Academic journal article Atlantis, revista de la Asociación Española de Estudios Anglo-Norteamericanos

Comic Books Y Novelas Graficas En Su Contexto Generico. Hacia Una Definicion Y Clasificacion De Los Textos Iconico Narrativos

Academic journal article Atlantis, revista de la Asociación Española de Estudios Anglo-Norteamericanos

Comic Books Y Novelas Graficas En Su Contexto Generico. Hacia Una Definicion Y Clasificacion De Los Textos Iconico Narrativos

Article excerpt

Comic Books and Graphic Novels in their Generic Context. Towards a Definition and Classification of Narrative Iconical Texts

In 1972, Gerard Genette introduced his book, Narrative Discourse: An Essay in Method, with the following words: "We currently use the word narrative without paying attention to ... its ambiguity, and some of the difficulties of narratology are perhaps due to this confusion" (1980: 25, emphasis in original). (1) When approaching the world of comic books and graphic novels, critics seem to be labouring within exactly the same confusion. In the state of current Comics Studies, there seems to be a constant use of the terms 'comic' and 'comic book' to refer both to the language employed by comic books and to the different subgenres that use this language. Labelling everything as 'comics', as done, for example, by Scott McCloud (1994), David Carrier (2000), Miguel Angel Muro Munilla (2004), or Thierry Groensteen (2007), may inevitably lead to terminological confusion similar to that pointed out by Genette. In fact, the analysis of iconical texts seems to be hampered from the outset as the terminology that elucidates their classification does not offer a plain distinction between their language and the different types of texts.

Further in the critical literature, we can find many examples of authors, such as Ana Merino (2003), Jesus Jimenez Varea (2006), or Jeet Heer and Kent Worcester (2009), who indistinctly label comic strips, comic books or graphic novels as 'comics', thus terminologically including them all within the same subgenre of comic books, regardless of their intrinsic differences. In their analyses, three different meanings are given to the same term: 'comics' may refer to the language, the medium and the subgenre of the comic book. Heer and Worcester acknowledge the ambiguity of the term, although they perpetuate it in A Comics Studies Reader. As they affirm in the opening pages of the book, "The term 'comics' is itself filled with ambiguity ... For our purposes, the term most often refers to comic strips, comic books, manga, and graphic novels, but also encompasses gag cartoons, editorial cartoons, and New Yorker-style cartoons" (2009: xiii). The reader of critical theory may become lost in the difficulty of trying to ascertain the meaning of the same word in various different sentences.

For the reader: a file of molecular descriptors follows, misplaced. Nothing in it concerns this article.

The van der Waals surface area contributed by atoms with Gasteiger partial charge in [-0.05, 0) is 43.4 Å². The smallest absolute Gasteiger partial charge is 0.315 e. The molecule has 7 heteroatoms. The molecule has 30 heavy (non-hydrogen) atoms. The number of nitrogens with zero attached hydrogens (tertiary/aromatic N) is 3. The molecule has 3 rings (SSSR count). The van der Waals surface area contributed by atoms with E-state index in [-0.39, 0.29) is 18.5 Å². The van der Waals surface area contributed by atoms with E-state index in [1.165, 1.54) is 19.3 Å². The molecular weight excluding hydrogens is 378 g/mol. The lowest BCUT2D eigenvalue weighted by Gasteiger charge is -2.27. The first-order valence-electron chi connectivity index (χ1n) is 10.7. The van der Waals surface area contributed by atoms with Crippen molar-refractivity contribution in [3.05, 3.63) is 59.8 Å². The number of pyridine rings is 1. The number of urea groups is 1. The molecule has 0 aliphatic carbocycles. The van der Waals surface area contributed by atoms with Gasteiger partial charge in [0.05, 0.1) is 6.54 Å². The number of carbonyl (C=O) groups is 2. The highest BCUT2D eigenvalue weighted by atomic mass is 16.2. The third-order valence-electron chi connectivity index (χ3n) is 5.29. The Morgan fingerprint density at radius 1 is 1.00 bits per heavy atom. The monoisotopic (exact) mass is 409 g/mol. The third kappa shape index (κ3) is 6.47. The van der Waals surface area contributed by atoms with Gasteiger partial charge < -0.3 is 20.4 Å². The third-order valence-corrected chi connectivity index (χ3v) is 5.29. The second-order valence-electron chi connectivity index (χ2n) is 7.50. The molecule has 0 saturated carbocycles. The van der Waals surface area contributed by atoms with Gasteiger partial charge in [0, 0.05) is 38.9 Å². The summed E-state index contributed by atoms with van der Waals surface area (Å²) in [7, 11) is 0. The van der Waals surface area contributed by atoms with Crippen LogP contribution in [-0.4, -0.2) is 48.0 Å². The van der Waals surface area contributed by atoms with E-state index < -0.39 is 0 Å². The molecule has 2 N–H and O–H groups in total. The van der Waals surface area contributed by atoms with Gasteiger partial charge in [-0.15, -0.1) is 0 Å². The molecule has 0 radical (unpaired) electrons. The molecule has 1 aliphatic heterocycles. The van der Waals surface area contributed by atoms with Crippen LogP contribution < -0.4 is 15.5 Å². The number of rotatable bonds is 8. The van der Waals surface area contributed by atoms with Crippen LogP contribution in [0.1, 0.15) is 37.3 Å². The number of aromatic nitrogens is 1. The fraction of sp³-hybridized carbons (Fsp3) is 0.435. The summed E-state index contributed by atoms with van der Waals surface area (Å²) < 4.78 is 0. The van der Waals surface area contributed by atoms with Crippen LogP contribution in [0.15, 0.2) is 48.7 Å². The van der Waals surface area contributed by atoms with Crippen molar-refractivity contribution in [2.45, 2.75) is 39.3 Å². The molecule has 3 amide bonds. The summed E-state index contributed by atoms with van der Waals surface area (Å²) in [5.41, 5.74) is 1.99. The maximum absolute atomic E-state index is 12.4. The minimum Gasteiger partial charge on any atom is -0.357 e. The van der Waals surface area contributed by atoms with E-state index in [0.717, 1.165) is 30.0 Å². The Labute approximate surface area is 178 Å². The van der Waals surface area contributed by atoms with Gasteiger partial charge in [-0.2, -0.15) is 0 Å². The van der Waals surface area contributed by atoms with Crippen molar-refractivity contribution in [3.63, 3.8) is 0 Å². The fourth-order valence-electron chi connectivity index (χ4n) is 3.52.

When a literary critic approaches the analysis of a novel, the text scrutinised is not labelled as a piece of 'poetry', since a novel and a poem are obviously different types of texts, although they both might employ the written word on paper. When analysing a comic book, it would be helpful, if not necessary, to distinguish between the language employed (iconical language), the discourse community that has created the text (the iconical discourse community, following John Swales' terminology, 1991), and the type of text as text (in this case, a comic book, in contrast to other narrative iconical subgenres, such as comic strips or graphic novels). This distinction between iconical language, iconical discourse community, and narrative or non-narrative iconical texts will help situate comic books and graphic novels in their own generic context. The aim of this article is, therefore, to introduce the concept of iconical discourse community for the analysis of comic books, graphic novels and other related narrative and non-narrative iconical subgenres. With this purpose, I will firstly highlight certain problems affecting the terminology employed to describe the language of comics. I will consider the various proposals for the analysis of the language of comic books that have appeared to date. Then, I will provide a definition of the iconical discourse community, together with a classification of non-narrative and narrative iconical subgenres, where comic books and graphic novels belong. This article is aimed at gaining insight into the world of these texts in order to avoid the problematic confusion produced by the indiscriminate use of the term 'comics'. …

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